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Jar Storage

Discuss or ask questions about pipe tobacco, pipe tobacco storage and aging, blending, etc.

Jar Storage

Postby Nomad » Sun Dec 10, 2017 4:57 pm

I decided that my random and unstable piles of baccy jars had gotten out of control, especially since recently picking up a few blends to try out. To get things better organised, I cleared out a shelf in my bookscase, took some measurements and made a couple of little shelves to fit inside...

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The space in the bookcase is 890mm wide by 335mm high. I had initially thought of making a single wide jar shelf to fit, but it occurred to me that I might want to move the jars somewhere else later, and something that wide might be a bit hard to fit into other spaces. One possible alternative space is about half the width in the bookcase, and I would probably make something taller for that. So, I made two shelves about half the width instead. If I decide to move them, I can stack them on top of each other (using a couple of brass pins to locate them to each other for stability).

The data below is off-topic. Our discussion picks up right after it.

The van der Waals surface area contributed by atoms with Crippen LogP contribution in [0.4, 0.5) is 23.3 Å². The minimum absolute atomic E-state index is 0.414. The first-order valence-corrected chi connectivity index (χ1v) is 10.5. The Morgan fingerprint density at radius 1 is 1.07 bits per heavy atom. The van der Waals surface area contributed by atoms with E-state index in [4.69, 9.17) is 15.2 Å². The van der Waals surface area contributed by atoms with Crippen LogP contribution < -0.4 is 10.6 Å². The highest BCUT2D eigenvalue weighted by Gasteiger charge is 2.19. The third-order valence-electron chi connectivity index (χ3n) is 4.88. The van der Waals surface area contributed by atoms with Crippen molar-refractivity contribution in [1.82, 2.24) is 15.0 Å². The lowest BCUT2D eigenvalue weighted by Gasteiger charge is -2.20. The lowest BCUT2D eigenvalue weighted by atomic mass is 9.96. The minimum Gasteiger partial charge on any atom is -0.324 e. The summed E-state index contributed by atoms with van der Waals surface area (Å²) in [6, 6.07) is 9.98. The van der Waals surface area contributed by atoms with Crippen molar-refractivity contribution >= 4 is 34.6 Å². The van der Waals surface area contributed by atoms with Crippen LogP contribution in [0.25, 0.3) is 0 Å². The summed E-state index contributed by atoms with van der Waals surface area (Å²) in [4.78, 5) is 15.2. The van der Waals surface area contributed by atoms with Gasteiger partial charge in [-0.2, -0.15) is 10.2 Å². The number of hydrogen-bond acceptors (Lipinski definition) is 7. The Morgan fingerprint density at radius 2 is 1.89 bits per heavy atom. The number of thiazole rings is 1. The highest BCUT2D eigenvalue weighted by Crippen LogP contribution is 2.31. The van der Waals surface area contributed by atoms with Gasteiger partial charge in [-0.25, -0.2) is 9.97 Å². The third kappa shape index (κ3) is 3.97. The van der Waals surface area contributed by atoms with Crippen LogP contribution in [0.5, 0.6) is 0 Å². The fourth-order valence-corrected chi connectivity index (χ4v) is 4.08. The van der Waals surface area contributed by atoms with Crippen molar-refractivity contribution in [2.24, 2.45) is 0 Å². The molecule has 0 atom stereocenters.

The jar shelves are made of 12mm thick oak, finished with a coat of amber shellac. I went through a few design ideas to try to maximise the capacity, and worked out that I could have two layers with enough height for the small 250ml Kilner jars, with the top layer having enough room for the taller 500ml ones. Here they are in-situ...

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The big clip-top jars have already been replaced for the most part - I find the screw-top Kilners to be a better size (250ml holds 50g, 500ml holds 100g). I should mention that this is more the active part of the cellar - the tobaccos that I tend to smoke regularly, with some single jars that are ageing, plus (on the right), the various component tobaccos that I've been using for blending. There is also a stash of tins (mostly SLF, plus some IF and Nightcap) that still need to be organised.

I also need to come up with something for storing the pipe paraphernalia, like cleaners, pipe tools, matches, reamer, etc, as well as some sort of pipe rack. The idea at present is for these to occupy the front part of the shelf, probably on the right, and be slid around or lifted off to access the jars. That said, I do need to have a clear-out of books, so it's possible that another shelf could be given over to pipe stuff.